Niagara Gazette — Since the early days of broadcasting Niagara Falls has always been spotlighted by radio and television networks and, of course, the movie industry. Scores of events have been carried coast-to-coast and even overseas (e.g. Nik Wallenda’s walk in 2012). At the dawn of the 20th century, the Shredded Wheat Co. Band, promoting its products and Niagara’s scenic wonder, was heard weekly on stations throughout the U.S. and Canada. In 1926, the famous Carborundum Band started to play on radio.
One of the highest rated programs on NBC-TV in 1955 was “The Tonight Show” that Steve Allen hosted from 1954 until 1957. That 105-minute show — instead of today’s 60-minute version — was brought to the Cataract City June 13, 1955, mostly through the efforts of the late Eddy Joseph, a veteran radio personality and longtime general manager of WHLD.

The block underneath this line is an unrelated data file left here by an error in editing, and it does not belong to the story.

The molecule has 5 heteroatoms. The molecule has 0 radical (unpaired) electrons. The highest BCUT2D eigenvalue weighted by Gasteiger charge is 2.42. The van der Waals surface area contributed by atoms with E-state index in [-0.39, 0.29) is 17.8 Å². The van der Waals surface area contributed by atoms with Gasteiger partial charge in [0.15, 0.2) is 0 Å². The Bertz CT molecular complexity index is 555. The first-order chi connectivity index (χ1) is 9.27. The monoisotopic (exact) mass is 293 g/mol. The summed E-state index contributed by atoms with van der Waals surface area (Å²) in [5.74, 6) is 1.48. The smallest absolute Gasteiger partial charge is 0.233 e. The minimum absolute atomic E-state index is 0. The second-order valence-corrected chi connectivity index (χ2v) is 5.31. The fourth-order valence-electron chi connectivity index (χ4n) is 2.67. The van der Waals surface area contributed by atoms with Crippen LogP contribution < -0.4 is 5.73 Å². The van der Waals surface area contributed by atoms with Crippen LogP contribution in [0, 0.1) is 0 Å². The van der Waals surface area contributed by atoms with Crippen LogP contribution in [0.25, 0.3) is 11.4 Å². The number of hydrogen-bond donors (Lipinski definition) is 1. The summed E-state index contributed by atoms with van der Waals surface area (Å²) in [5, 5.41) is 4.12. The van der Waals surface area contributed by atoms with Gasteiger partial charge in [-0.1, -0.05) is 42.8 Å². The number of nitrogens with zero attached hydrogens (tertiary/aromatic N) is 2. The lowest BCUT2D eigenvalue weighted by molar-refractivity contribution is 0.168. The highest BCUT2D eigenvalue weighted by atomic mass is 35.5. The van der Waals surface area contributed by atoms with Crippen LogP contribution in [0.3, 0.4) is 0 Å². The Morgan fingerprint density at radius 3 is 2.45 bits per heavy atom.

Eydie Gorme, 84, the popular singer who died last weekend, was center stage that night when she and Steve Lawrence were guests on the NBC “Tonight Show,” televised live from Goat Island. Two years later, in 1957, they became a husband-wife team. Among their notable duet singles recorded in earlier days on the Coral label: “Make Yourself Comfortable” (1954) and “Close Your Eyes (Take a Deep Breath)” (1955).
Longtime residents familiar with the extensive preparations for that live telecast from here — one of the first times that the show ventured away from its Manhattan studio — may recall the rift that a former manager of the state parks commission caused in the days leading up to the telecast. The story goes that the surly parks boss tried to dictate to Allen and the “Tonight Show” producers who should be the guests interviewed. In fact, the parks official backed down when Allen made it clear that the network was calling the shots and if the parks manager didn’t like that arrangement, the plans would be scrapped with the show returned to New York City.